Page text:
Globalists: The End of Empire and the Birth of Neoliberalism by Quinn Slobodian

Asian financial crisis, Berlin Wall, bilateral investment treaty, borderless world, Bretton Woods, British Empire, business cycle, capital controls, central bank independence, collective bargaining, David Ricardo: comparative advantage, Deng Xiaoping, desegregation, Dissolution of the Soviet Union, Doha Development Round, eurozone crisis, Fall of the Berlin Wall, floating exchange rates, full employment, Garrett Hardin, Gunnar Myrdal, Hernando de Soto, invisible hand, liberal capitalism, liberal world order, Mahbub ul Haq, market fundamentalism, Martin Wolf, Mercator projection, Mont Pelerin Society, Norbert Wiener, offshore financial centre, oil shock, open economy, pattern recognition, Paul Samuelson, Pearl River Delta, Philip Mirowski, price mechanism, quantitative easing, random walk, rent control, rent-seeking, road to serfdom, Ronald Reagan, special economic zone, statistical model, The Chicago School, the market place, The Wealth of Nations by Adam Smith, theory of mind, Thomas L Friedman, trade liberalization, urban renewal, Washington Consensus, Wolfgang Streeck, zero-sum game

By this he meant the universal male suffrage in industrialized nations that brought “the p ­ eople and their passions, the interest groups and chaotic powers of the masses” into politics.16 The post-1945 era spread what Wilhelm Röpke called the “rabies demo­cratica” globally.17 As the first colonies gained in­de­pen­dence from their imperial masters, the international institutions, and the United Nations in par­tic­u­lar, became spaces for po­liti­cal claims-­making.18 As one-­ person-­one-­vote became one-­country-­one-­vote, Global South nations found spokespeople among the very social demo­cratic economists that the neoliberals had clashed with in the 1930s. Liberals like Haberler and Alexander Loveday had set the tone at the early League of Nations, but it was social demo­crats like the Swedish Gunnar Myrdal and the Hungarians Nicholas Kaldor and Thomas Balogh who dominated the young UN. The new language of “development” and the subfield of “development economics” helped legitimize worldwide demands for full employment, capital controls, and the right to nationalize foreign-­owned assets and resources.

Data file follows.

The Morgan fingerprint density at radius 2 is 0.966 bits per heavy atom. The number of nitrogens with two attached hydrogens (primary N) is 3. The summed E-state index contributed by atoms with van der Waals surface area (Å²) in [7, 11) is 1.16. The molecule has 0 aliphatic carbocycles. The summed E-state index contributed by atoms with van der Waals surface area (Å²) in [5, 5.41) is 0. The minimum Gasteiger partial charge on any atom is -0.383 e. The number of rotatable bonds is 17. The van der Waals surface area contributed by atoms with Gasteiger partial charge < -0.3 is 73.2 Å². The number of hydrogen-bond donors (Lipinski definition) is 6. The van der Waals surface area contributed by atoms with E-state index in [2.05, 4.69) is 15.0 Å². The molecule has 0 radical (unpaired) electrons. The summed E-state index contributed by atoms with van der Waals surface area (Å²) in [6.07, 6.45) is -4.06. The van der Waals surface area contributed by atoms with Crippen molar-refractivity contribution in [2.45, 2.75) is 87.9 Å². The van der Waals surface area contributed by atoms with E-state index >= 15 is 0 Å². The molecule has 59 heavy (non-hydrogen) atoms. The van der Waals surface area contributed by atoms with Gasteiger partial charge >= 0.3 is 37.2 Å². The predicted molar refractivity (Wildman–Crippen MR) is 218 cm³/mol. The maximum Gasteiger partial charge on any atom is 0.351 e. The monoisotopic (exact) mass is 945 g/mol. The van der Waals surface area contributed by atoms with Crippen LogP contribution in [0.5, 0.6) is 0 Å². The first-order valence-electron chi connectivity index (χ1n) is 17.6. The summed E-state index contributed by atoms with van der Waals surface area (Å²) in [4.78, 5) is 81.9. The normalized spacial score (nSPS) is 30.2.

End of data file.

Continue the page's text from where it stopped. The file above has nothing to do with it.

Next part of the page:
Extending Röpke’s meta­phor, one could say that the vines of the state ­were creeping outward through an expanding foreign aid program of government loans, which had drawn in the West German partner by 1960, and the more aggressive use of trade u ­ nions, including the establishment of the American Institute of F ­ ree ­Labor Development as part of Kennedy’s Alliance for Pro­gress. Röpke called foreign aid “the ­great action by which the ideas and methods of collectivist policy are carried into the world economy” and singled out economist Gunnar Myrdal as proposing the “transposition” of the modern welfare state from the Western to what Röpke called the “undeveloped” world (consciously avoiding the normative term “­underdeveloped”).78 In his article, Röpke attacked by name two authors of the Keynesian growth model and modernization theory, John Kenneth Galbraith and Walt Whitman Rostow, maintaining that the latter preached a “new version of the Roo­se­veltian illusionism in the dress of economic determinism . . . ​which is not nearly as far removed from that of Marx as Prof.